I do not disappear to myself. I disappear to others. They notice that I am gone–or so I hope. I hope that they will respond to the cavity I left behind as I was violently extracted from amidst them, that they will raise hell, that I will be missed, remembered, that my memory will live on (if only for a while), that I will leave behind a trace, that I might die but it won’t be a social death.
One of the words for ‘disappeared’ is ghayab: absent. Remembering and witnessing is an act of making present those who are made to be absent.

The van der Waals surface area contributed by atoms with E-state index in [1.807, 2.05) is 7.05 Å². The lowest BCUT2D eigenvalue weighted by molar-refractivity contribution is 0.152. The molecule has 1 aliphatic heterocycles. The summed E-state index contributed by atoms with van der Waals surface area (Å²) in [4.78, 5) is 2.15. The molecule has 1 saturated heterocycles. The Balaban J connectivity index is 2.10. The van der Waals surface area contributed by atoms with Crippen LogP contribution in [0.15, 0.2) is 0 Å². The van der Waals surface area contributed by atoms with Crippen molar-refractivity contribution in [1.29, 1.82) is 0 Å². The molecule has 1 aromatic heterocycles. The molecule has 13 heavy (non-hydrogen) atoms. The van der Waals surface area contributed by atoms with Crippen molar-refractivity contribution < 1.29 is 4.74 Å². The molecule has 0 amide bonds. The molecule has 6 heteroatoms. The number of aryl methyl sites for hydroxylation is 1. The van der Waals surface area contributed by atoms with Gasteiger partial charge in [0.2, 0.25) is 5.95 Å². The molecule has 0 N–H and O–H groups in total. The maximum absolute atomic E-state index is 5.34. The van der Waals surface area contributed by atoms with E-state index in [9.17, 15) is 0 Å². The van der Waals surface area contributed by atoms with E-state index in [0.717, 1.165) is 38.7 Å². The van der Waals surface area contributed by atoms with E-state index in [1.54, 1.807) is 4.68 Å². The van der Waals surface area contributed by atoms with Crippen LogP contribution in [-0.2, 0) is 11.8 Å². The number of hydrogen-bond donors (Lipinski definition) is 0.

Given below are the remarks by three of the panelists at the teach-in on Pakistan’s disappeared activists/bloggers (who have since been returned) that took place at the University of Michigan, Ann Arbor on January 16, 2017. The teach-in was organized by South Asia Solidarity in Michigan (SASMi), and sponsored and hosted by the Center for South Asian Studies. At the teach-in, the panelists provided an overview of the specific cases of the five disappeared activists/bloggers. They addressed the broader trend of enforced disappearances of people in Pakistan and the victimization of political activists, placing the trend in a global context of repression of dissent. They discussed the history of state-civil society relations in Pakistan, and focused on what the disappearances and securitization of cyber-spaces meant for intellectual and political freedom in Pakistan and elsewhere. The teach-in ended with an open discussion of practical ways of furthering our solidarity politics in these troubled times across the globe. Continue reading “Teach-in on Disappeared Activists in Pakistan”